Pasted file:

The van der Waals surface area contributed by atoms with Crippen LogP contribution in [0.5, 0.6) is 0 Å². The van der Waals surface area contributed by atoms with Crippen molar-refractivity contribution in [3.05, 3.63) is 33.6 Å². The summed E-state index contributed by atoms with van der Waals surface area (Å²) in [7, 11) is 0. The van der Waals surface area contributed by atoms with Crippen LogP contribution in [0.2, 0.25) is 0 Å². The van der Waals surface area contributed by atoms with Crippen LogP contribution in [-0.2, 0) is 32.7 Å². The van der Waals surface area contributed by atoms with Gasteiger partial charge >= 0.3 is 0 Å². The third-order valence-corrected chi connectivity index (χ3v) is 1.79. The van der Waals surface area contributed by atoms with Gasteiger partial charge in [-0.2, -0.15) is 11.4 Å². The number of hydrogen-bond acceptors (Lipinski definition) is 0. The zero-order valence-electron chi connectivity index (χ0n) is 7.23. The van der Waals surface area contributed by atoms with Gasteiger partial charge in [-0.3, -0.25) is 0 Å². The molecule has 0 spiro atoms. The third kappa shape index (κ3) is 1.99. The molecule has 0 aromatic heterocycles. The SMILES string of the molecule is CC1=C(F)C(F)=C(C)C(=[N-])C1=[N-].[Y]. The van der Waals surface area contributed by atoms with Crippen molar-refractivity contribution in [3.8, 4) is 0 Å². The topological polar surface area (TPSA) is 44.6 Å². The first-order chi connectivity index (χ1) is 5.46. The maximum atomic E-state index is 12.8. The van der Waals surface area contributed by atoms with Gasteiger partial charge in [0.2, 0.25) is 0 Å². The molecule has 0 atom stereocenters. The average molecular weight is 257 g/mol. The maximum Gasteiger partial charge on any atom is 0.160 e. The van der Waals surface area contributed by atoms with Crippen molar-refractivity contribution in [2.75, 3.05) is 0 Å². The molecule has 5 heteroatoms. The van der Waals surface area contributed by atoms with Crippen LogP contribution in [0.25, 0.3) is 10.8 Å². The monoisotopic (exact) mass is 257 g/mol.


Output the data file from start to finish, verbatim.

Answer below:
The van der Waals surface area contributed by atoms with Crippen LogP contribution in [0.5, 0.6) is 0 Å². The van der Waals surface area contributed by atoms with Crippen molar-refractivity contribution in [3.05, 3.63) is 33.6 Å². The summed E-state index contributed by atoms with van der Waals surface area (Å²) in [7, 11) is 0. The van der Waals surface area contributed by atoms with Crippen LogP contribution in [0.2, 0.25) is 0 Å². The van der Waals surface area contributed by atoms with Crippen LogP contribution in [-0.2, 0) is 32.7 Å². The van der Waals surface area contributed by atoms with Gasteiger partial charge >= 0.3 is 0 Å². The third-order valence-corrected chi connectivity index (χ3v) is 1.79. The van der Waals surface area contributed by atoms with Gasteiger partial charge in [-0.2, -0.15) is 11.4 Å². The number of hydrogen-bond acceptors (Lipinski definition) is 0. The zero-order valence-electron chi connectivity index (χ0n) is 7.23. The van der Waals surface area contributed by atoms with Gasteiger partial charge in [-0.3, -0.25) is 0 Å². The molecule has 0 spiro atoms. The third kappa shape index (κ3) is 1.99. The molecule has 0 aromatic heterocycles. The SMILES string of the molecule is CC1=C(F)C(F)=C(C)C(=[N-])C1=[N-].[Y]. The van der Waals surface area contributed by atoms with Crippen molar-refractivity contribution in [3.8, 4) is 0 Å². The topological polar surface area (TPSA) is 44.6 Å². The first-order chi connectivity index (χ1) is 5.46. The maximum atomic E-state index is 12.8. The van der Waals surface area contributed by atoms with Gasteiger partial charge in [0.2, 0.25) is 0 Å². The molecule has 0 atom stereocenters. The average molecular weight is 257 g/mol. The maximum Gasteiger partial charge on any atom is 0.160 e. The van der Waals surface area contributed by atoms with Crippen molar-refractivity contribution in [2.75, 3.05) is 0 Å². The molecule has 5 heteroatoms. The van der Waals surface area contributed by atoms with Crippen LogP contribution in [0.25, 0.3) is 10.8 Å². The monoisotopic (exact) mass is 257 g/mol.